Homeless issue, raised in Hamilton and Middletown last year, rises in Ohio

A new report says homelessness rose in Ohio last year, during which the issue was a focus of critical reaction in both Hamilton and Middletown.

According to a recent U.S. Department of Housing and Urban Development report, homelessness in Ohio increased slightly in 2019 but is still down significantly from what it was in 2010.

The number of homeless people increased by almost 1 percent in 2019, but is down 18 percent since 2010, according to the 2019 HUD data. According to that report, nine out of every 10,000 people in Ohio experienced homelessness in 2019.

The biggest increases in homelessness in the state came in the Columbus area, at 5.5 percent, and the 80 non-urban counties in Ohio reported an 11 percent increase. Butler and Warren counties were among the 80 non-urban counties in Ohio, the report said.

Decreases were also seen in Toledo where the number of homeless people dropped by almost 8 percent from 2018 to 2019; and in Cincinnati where the homelessness rate decreased by nearly 3 percent from 2018 to 2019.

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Those who work with the homeless in Butler County say that’s not what they’re seeing, adding that the numbers may be greater than estimated due to the lack of affordable housing.

“Some people who are addicted have no path and choose their vice over housing,” said Brandy Slavens of Access Counseling Services in Middletown.

Hamilton residents in the Lindenwald expressed concerns last summer about people they said were camping in at least two areas. City officials cleared the area to discourage the homeless from living in the area.

In Middletown, then-police Chief Rodney Muterspaw sparked discussions when he wrote a Facebook post that said other cities were transporting their homeless into Middletown. Multiple business owners spoke at city council meetings about their concerns in the days and weeks following the post.

Nationally, the estimated number of people experiencing long-term, chronic homelessness increased 8.5 percent between 2018 and 2019. This increase was concentrated on the West Coast, with the largest increases in California.

Homelessness among veterans and families with children continued to fall in 2019. The number of homeless veterans declined by 2.1 percent and homelessness among families fell 4.8 percent in 2019.

Homelessness among veterans is half of what was reported in 2010, the HUD report said. The homelessness rate for families with children is down more than 32 percent since 2010.

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Kathy Becker, of Access Counseling, has spent 40 years working with Butler County’s homeless population, including in courts and out with police. Becker estimates there are 3,300 homeless people in Butler County.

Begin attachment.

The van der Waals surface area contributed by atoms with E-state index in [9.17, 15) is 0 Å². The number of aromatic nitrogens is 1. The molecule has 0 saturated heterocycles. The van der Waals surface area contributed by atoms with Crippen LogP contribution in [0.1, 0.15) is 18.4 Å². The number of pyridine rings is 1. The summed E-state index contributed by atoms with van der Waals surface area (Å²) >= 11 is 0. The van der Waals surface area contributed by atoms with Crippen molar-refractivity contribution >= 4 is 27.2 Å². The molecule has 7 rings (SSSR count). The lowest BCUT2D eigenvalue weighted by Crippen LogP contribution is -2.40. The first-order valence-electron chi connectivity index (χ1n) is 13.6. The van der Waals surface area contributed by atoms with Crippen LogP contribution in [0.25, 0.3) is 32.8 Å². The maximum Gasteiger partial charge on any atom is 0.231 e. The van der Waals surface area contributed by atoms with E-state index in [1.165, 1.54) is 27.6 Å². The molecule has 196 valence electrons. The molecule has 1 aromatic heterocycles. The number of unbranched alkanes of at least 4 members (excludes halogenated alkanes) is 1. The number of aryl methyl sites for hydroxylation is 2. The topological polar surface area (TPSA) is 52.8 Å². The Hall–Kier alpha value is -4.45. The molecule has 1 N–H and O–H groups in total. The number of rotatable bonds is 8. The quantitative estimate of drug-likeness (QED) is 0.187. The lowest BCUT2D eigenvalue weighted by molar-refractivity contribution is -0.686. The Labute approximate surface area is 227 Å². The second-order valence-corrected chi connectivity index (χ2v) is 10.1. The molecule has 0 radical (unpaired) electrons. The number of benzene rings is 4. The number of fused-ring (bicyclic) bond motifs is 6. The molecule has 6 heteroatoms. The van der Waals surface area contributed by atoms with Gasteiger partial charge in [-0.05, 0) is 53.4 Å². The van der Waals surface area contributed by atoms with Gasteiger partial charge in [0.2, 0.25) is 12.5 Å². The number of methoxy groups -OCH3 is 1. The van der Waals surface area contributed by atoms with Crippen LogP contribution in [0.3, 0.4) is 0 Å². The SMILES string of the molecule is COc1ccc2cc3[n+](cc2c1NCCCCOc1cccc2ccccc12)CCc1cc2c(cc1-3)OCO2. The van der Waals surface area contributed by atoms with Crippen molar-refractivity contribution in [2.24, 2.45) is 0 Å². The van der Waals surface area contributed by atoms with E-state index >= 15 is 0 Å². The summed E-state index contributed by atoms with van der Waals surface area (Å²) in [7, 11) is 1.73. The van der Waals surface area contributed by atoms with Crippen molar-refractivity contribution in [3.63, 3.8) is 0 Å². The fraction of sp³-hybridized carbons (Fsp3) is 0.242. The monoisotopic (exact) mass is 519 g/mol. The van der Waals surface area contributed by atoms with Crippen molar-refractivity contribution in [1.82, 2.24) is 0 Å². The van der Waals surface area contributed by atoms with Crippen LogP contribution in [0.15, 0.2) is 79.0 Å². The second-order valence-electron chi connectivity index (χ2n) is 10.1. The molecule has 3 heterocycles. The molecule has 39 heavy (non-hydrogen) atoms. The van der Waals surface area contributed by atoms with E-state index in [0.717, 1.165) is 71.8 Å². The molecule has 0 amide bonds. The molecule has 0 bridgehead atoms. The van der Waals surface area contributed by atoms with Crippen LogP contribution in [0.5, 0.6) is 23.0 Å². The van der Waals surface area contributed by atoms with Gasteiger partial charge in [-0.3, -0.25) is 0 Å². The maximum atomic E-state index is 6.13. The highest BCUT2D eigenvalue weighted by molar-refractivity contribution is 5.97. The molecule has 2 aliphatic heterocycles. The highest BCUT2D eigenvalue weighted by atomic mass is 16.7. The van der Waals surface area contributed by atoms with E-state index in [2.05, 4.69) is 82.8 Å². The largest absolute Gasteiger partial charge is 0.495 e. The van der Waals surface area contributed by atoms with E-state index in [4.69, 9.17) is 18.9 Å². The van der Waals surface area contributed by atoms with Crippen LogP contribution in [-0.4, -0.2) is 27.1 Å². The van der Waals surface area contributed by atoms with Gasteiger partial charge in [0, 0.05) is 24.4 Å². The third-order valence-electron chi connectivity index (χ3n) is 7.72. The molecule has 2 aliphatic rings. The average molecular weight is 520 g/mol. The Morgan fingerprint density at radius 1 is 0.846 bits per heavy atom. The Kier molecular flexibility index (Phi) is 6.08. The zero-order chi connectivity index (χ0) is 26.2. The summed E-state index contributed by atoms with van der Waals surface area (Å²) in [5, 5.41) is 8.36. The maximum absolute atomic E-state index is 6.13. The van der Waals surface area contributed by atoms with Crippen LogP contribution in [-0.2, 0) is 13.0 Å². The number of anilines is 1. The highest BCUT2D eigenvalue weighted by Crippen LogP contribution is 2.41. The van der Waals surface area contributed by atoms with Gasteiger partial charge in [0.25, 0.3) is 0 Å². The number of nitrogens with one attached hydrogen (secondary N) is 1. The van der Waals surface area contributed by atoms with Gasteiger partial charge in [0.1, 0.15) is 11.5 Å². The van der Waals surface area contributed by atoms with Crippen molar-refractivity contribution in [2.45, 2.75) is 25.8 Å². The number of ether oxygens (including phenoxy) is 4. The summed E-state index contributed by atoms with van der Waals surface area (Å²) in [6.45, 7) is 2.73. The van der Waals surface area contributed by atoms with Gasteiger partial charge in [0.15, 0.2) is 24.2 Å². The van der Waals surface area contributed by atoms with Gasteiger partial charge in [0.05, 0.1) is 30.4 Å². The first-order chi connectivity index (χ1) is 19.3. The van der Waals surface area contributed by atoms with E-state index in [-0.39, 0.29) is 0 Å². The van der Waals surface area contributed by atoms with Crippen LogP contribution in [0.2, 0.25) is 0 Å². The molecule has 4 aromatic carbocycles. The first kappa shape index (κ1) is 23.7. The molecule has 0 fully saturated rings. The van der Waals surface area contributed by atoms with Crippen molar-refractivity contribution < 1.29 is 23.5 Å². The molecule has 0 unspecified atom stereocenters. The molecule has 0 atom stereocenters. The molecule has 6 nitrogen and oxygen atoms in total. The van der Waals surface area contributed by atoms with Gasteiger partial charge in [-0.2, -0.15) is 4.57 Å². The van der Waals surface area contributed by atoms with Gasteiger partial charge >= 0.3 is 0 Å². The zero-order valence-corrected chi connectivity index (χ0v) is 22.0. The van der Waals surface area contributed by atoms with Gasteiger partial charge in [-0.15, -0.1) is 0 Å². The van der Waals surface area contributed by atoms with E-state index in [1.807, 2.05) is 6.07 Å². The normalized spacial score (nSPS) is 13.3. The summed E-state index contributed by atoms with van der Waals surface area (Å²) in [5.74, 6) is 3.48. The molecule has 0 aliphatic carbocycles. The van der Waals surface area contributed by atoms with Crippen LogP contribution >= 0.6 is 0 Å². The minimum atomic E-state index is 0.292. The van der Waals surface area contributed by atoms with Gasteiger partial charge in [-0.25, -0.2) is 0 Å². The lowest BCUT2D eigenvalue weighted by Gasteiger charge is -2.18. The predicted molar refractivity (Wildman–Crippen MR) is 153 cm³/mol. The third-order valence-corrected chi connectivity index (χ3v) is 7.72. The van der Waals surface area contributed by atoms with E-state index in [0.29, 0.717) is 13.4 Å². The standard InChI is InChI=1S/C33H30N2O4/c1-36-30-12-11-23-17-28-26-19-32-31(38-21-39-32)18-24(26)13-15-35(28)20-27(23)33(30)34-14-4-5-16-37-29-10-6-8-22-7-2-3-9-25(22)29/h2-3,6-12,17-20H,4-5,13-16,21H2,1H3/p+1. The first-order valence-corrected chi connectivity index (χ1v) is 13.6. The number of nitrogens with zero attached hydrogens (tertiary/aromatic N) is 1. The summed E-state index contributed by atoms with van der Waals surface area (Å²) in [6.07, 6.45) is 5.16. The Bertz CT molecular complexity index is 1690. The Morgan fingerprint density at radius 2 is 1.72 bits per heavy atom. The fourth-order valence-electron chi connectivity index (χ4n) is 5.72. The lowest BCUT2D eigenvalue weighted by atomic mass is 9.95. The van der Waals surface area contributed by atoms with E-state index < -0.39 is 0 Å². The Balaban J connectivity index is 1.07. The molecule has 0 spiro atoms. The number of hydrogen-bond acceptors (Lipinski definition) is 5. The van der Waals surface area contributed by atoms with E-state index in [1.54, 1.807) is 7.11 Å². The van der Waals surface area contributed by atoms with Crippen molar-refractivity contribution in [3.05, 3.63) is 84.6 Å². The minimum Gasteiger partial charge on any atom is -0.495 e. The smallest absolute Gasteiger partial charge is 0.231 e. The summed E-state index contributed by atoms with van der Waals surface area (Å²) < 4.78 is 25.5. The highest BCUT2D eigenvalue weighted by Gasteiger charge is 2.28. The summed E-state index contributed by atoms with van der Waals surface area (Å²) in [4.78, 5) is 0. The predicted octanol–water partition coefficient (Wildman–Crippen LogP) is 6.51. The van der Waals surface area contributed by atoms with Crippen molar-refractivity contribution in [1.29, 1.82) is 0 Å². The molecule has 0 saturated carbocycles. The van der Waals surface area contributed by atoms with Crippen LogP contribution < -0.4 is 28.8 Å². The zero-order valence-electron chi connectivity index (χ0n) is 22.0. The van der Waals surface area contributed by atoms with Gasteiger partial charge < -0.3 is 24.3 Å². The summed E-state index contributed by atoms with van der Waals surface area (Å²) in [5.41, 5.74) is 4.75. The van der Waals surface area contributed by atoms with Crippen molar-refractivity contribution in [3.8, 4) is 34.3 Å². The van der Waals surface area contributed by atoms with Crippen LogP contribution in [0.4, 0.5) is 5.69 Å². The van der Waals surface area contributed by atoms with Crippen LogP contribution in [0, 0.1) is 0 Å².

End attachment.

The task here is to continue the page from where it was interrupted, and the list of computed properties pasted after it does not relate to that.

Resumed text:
Next week, she will be working with volunteers to get a head count of the homeless to gather information for HUD for the annual estimate.

“The count has been hard to accomplish because there are not enough volunteers to check every place as well as wooded areas and farm land,” she said. “People have been found on park benches and more people are living in their cars.”

Becker said there are some stores that allow people to sleep in their cars in the parking lot. She said there are more older people who have become homeless, and the lack of affordable housing and full shelters leads some of the homeless to break into vacant structures.

“It’s a vicious cycle for the homeless,” she said.

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“I’m hoping this … count will reflect more of the diversity of the homeless in Butler County. It helps us focus on where the need is and to be more proactive.”

HUD’s national estimate of people experiencing homelessness is based on data reported by approximately 3,000 cities and counties across the nation. Every year on a single night in January, planning agencies called “Continuums of Care,” along with tens of thousands of volunteers, count single people and families living in emergency shelters, transitional housing programs and on the street.

Becker also questions why the federal government does this annual count during the worst winter weather and wonders if it reflects an accurate count.

Middletown City Council is expected to discuss the issue later this month or in February in a work session or at its annual council retreat, according to Acting City Manager Susan Cohen. Council discussed it in a work session last January, but no action followed until the issues cropped up last fall prior to the November elections.

Reporter Bonnie Meibers contributed to this report.

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